+ Translate

Physiological response to chilling temperatures of intermittently warmed cucumber fruit

, : Physiological response to chilling temperatures of intermittently warmed cucumber fruit. Journal of the American Society for Horticultural Science 115(2): 256-261

Symptoms of chilling injury were reduced by intermittently warming cucumber fruit (Cucumis sativus L. cv. Poinsett 76) from 2.5 to 12.5C for 18 hr every 3 days. Fruit continuously held at 2.5C for 13 days developed severe pitting and decay after 6 days at 20C, while fruit continuously held at 12.5C or intermittently warmed showed no pitting or decay during subsequent holding at 20C. The increased rate of C2H4 production during the first warming period, from 12 nl .cntdot. (kg .cntdot. hr)-1 at 2.5C to 201 nl .cntdot. (kg .cntdot. hr)-1 at 12.5C, was significantly greater than that during the second or third warming periods, i.e., 53 to 98 and 53 to 55 nl C2H4/(kg .cntdot. hr), respectively. Respiration increased 3-fold during the initial warming period, but only 2-fold during subsequent warming periods. Leakage of cellular ions from excised disks of mesocarp tissue was around 6% and 10% of the total ion content of the tissue for control and intermittently warmed fruit, respectively, but increased to 17% for fruit that were continuously held at 2.5C for 10 days. After 320 hr (three cycles) of chilling and warming, chilled fruit showed significantly lower ethylene-forming enzyme activity than the control or intermittently warmed fruit. Fruit held at 12.5C contained 0.09 to 0.34 nmol .cntdot. g-1 of ACC. ACC levels were 6.23 nmol .cntdot. g-1 in fruit exposed to 2.5C for 320 hr. In contrast, intermittently warmed fruit only showed 30% and 27% increases in ACC content during the first and second warming periods, respectively. Periodic warming appears to allow chilled fruit to acclimate to subsequent periods of chilling. Chemical names used: 1-aminocyclopropane-1-carboxylic acid (ACC).

(PDF 0-2 workdays service)

Accession: 001909909

Submit PDF Full Text: Here

Submit PDF Full Text

No spam - Every submission is manually reviewed

Due to poor quality, we do not accept files from Researchgate

Submitted PDF Full Texts will always be free for everyone
(We only charge for PDFs that we need to acquire)

Select a PDF file:

Related references

Martinez Romero, D.; Serrano, M.; Valero, D., 2003: Physiological changes in pepino (Solanum muricatum Ait.) fruit stored at chilling and non-chilling temperatures. The sensitivity of pepino (Solanum muricatum Ait. cv. Sweet Long) fruit to chilling injury (CI) as well as some physiological implications were studied. Three ripening stages (from immature to ripe) were used: green (G), light-green (LG) and yello...

Kent M.W., 1982: Storage of cucumber fruit at chilling temperatures. Hortsciencesect. 2: 527

Eaks, I.L.; Morris, L.L., 1956: Respiration of Cucumber Fruits Associated with Physiological Injury at Chilling Temperatures. The respiratory responses of cucumbers to chilling and non-chilling temperature indicates that the course and rate of metabolism was changed as a result of chilling injury. At non-chilling temperature, the rate of CO2 production decreased with dur...

Garber, M.P., 1977: Effect of Light and Chilling Temperatures on Chilling-sensitive and Chilling-resistant Plants. Pretreatment of Cucumber and Spinach Thylakoids in Vivo and in Vitro. The effects of chilling temperatures, in light or dark, on the isolated thylakoids and leaf discs of cucumber (Cucumis sativa L. "Marketer") and spinach (Spinacia oleracea L. "Bloomsdale") were studied. The pretreatment of isol...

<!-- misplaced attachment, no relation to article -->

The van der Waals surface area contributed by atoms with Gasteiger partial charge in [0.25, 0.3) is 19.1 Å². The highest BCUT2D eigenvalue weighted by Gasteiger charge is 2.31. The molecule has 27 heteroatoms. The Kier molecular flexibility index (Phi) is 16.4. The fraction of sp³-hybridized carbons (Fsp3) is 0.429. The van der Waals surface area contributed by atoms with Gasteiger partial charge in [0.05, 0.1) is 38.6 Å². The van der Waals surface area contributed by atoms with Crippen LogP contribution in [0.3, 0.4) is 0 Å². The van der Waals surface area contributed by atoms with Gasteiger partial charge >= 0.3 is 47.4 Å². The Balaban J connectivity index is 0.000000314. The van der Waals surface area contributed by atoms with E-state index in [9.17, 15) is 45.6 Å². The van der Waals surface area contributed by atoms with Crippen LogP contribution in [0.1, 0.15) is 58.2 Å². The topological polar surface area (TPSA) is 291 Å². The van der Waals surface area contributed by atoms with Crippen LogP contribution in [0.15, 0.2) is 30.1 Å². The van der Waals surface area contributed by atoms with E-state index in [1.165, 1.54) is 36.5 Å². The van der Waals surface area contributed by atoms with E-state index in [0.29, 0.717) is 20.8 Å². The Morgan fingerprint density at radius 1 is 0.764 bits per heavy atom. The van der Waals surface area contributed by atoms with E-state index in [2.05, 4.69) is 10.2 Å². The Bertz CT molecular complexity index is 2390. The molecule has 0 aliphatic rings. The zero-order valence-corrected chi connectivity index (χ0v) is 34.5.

Andersen, C.R., 1984: Response of cucumber cotyledons to chilling temperatures. Ion leakage rates were measured in excised cotyledons (from different cultivars) which had been exposed to 2 degrees C and 100% RH for up to 17 days. The cultivar with chilling-sensitive fruits showed the most rapid increase in ion leakage; leakag...

Cabrera, R.M.; SaltveitMikal E.Jr; Owens, K., 1992: Cucumber cultivars differ in their response to chilling temperatures. The physiological responses associated with chilling of horticulturally mature cucumber (Cucumis sativus L.) fruit were examined using 13 lines that differ in chilling sensitivity. The low correlation coefficient between pitting and decay suggeste...

Andersen C.R., 1984: Response of cucumber cucumis sativus cotyledons to chilling temperatures. Plant Physiology (Rockville) 75(SUPPL 1): 93

McCollum, T.G.; Doostdar, H.; Mayer, R.T.; McDonald, R.E., 1995: Immersion of cucumber fruit in heated water alters chilling-induced physiological changes. Cucumber (cv. Dasher 3) fruits were immersed in water at 25, 38 or 42 degrees C for 30 min prior to storage at 12 degrees (non-chilling temperature) or 2.5 degrees (chilling temperature) for 2 weeks to determine the effects of these treatments on...

Kang, H.M.; Park, K.W.; Saltveit, M.E., 2002: Elevated growing temperatures during the day improve the postharvest chilling tolerance of greenhouse-grown cucumber (Cucumis sativus) fruit. Growing cucumber fruit in a greenhouse at elevated temperatures during the day increased their tolerance to postharvest chilling. Fruit grown with an average day temperature of 32 +/- 1 degrees C (high temperature) had a storage life (i.e. time to...

Wang LanJu; Song ShangWei; H.Q.ngXia, 2003: Effects of different temperatures and plastic film package on fruit chilling injury and physiological changes in eggplants. In experiments carried out in 2001 and 2003, the effects of different temperatures and plastic film packaging (PFP) on chilling injury (CI) occurrence, electrolyte leakage rate (ELR), respiration rate and ascorbic acid content in aubergine fruits...